In 1972, a chance meeting between Dr Alistair Laing, Consultant Radiotherapist and Dr Eric Hughes of the National Society for Cancer Relief (NSCR, latterly Macmillan), resulted in a report confirming the need for specialist palliative care for people affected by terminal illness.

The President of the NSCR, Sir Michael Sobell, was impressed by the report and decided to personally gift £1 million to the National Society to support the building of four continuing care units (hospices) on Crown Land to improve care, pain control and support for patients with life - limiting illnesses. This gift was given on the understanding that the NHS would fund running costs supported by charitable donations from the local community. Such donations in the case of Michael Sobell House were channelled through the Charity which later became The Friends of Michael Sobell House.

Michael Sobell Hospice was built on the site of Mount Vernon Hospital here in Northwood. The first patients were admitted to the 16 bed In-Patient Unit on Valentine’s Day, 1977.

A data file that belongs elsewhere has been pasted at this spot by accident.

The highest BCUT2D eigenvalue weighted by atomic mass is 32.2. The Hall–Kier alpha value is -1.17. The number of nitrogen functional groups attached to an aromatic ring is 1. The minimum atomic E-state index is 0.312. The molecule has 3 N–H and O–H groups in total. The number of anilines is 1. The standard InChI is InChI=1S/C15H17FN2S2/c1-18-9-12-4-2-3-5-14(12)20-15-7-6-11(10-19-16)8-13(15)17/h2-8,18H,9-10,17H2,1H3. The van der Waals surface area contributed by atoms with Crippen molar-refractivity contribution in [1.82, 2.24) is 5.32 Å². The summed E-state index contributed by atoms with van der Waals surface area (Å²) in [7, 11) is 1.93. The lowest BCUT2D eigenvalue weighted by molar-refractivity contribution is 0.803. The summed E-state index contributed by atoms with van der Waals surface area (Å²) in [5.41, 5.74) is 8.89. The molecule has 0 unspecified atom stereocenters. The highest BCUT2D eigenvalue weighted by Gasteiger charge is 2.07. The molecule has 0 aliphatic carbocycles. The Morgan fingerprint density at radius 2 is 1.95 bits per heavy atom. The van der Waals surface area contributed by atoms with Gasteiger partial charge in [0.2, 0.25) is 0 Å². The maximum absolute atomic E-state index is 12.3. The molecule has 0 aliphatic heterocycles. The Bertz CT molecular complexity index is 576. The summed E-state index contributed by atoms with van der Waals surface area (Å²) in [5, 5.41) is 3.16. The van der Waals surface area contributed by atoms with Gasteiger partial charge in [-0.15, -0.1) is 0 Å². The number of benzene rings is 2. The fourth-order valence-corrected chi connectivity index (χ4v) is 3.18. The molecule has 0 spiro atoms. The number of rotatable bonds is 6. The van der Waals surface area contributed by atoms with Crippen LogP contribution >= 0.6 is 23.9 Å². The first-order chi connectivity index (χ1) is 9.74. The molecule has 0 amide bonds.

Since the opening of Michael Sobell Hospice, the range of patient care has developed further. On 23rd July 1982 a Day Centre was opened by Dr Robert Runcie, the Archbishop of Canterbury. The Friends of Michael Sobell House wholly fund the running costs of the Day Centre in accordance with the central aim of the Charity - to give the staff and volunteers at the hospice the money and resources they need to provide the best possible care.

We embrace a philosophy that is compatible with day hospice care and is supported by a multidisciplinary team of doctors, nurses, chaplains, social workers, counsellors, physiotherapists, occupational and complementary therapists, housekeepers and administration staff.

The Friends of Michael Sobell House now Michael Sobell Hospice Charity's primary purpose going forward is to provide care for patients from the local community who face life -limiting illnesses and to provide vital care and support for their families and carers.